Furneaux Cemetery
Bit of Old England In Early Cemetery
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Bit of Old England In Early Cemetery
by Wayne Gard

WINDSWEPT CEMETERY HILL, in Southeastern Denton County, is  as well trimmed this week as a lawn in Devonshire. On Sunday afternoon it will be a Mecca for members of some of the oldest families in Denton and Dallas Counties. They will gather for yearly Decoration Day rites, with the Rev. Leon Turner of Carrollton as speaker.
Veteran of the participants will be Will C. Furneaux, 89, whose home dominates a nearby crest.  His father, William Furneaux, gave the land for the graveyard back in 1884, while William Huskey donated that for a church. But before the cemetery was laid out, Furneaux died at forty-four, on May 6, 1884 and was the first to be buried there.
Today there's no church on Cemetery Hill. Once there was a white frame one with a tall steeple. It was a union church, used in turn by Baptist and Methodists. But about 1925 a cyclone blew the church down, and it wasn't rebuilt. Those who had worshiped there joined other churches in Hebron, Carrollton and Lewisville. But they didn't forget their old burial ground.

FROM DEVONSHIRE, in Southwestern England, came so many of its pioneer families that the area around Cemetery Hiss is still called an English neighborhood. From there persuaded by an agent of the Peters Colony, John and Mary Jackson, the great-grandparents of J. Le Jackson of Dallas, came to Texas in 1848. They are among those buried in the hilltop churchyard.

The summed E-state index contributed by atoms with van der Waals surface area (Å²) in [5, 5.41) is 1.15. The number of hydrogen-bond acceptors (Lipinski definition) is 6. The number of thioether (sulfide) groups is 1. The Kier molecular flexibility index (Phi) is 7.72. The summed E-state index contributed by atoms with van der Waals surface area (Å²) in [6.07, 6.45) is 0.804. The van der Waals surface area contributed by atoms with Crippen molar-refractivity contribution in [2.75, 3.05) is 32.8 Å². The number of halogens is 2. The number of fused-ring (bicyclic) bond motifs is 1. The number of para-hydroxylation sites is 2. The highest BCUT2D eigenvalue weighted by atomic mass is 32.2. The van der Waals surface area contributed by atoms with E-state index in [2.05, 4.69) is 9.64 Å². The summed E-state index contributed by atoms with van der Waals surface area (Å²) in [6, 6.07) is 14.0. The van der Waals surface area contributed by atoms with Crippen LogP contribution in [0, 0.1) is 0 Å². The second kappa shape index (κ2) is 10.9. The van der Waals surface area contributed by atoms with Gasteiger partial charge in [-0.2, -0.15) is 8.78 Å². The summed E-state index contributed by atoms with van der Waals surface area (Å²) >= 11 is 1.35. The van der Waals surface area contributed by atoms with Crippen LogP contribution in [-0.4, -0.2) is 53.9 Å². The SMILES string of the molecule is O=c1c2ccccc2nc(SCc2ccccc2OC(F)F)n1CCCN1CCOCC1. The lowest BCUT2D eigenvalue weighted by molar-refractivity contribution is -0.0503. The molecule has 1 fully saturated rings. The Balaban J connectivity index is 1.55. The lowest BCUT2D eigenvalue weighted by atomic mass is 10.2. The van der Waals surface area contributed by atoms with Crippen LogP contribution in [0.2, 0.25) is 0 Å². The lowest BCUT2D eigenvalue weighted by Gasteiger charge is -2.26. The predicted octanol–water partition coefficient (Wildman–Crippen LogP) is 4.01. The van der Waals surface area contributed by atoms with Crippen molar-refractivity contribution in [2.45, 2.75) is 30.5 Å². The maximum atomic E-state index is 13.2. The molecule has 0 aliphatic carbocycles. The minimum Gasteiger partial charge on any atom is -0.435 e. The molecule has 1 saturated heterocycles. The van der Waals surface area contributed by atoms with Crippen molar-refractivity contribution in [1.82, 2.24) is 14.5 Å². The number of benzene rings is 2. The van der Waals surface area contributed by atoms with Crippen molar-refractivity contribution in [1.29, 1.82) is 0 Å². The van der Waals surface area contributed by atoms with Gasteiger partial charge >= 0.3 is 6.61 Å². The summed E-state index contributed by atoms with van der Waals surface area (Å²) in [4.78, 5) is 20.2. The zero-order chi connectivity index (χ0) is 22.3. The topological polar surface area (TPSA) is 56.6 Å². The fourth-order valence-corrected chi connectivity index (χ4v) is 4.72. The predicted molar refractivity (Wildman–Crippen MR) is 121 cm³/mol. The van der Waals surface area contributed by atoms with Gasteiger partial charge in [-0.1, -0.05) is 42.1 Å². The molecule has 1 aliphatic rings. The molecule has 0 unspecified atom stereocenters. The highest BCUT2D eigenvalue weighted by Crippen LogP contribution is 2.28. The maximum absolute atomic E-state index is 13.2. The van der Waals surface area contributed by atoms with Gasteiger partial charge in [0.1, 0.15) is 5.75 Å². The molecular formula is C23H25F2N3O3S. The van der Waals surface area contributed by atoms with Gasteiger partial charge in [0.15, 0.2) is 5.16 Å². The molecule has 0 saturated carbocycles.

Their daughter, Fanny, who crossed the Atlantic with them, married William Furneaux, who had come over in 1857. And Eliza Furneaux married a Devon man, Joseph Morgan, who emigrated to Texas n 1867. The three Devon families were intertwined by marriage and proudly had the name of their native shire engraved on their monuments.
The old cemetery covers only seven or eight acres. But, even without a church to support it, it is one of the best kept in this part of Texas. Surrounded by a steel fence, it is landscaped with evergreens and other trees and shrubs and has a solid stand of grass that's kept well mowed.

KEEPING THE GRAVES in good order is the task of the nonprofit Furneaux Cemetery Association, which meets in a tent on the site on the first Sunday in each May. Gray-thatched Will C. Furneaux headed this group for many years. Now his nephew, William H. Furneaux is president and George Jackson is secretary.
After a devotional ser vice to open at 2 p.m. Sunday, members of the association will contribute funds needed for the cemetery and will renew ties that stem from pioneer days.  They are determined to keep the resting place of their ancestors a spot of which even a visitor from Devonshire would be proud.
Greeted from all sides will be the patriarch Will C. Furneaux, whose memory reaches farthest back. He recalls the days when Steel Dust was the talk of horsemen, when herds of Longhorns tramped up the Chisholm Trail and when stories of Sam Bass kept youngsters on the lookout for his brigands. The new land has been good to him.

The Dallas Morning News - April 28, 1954

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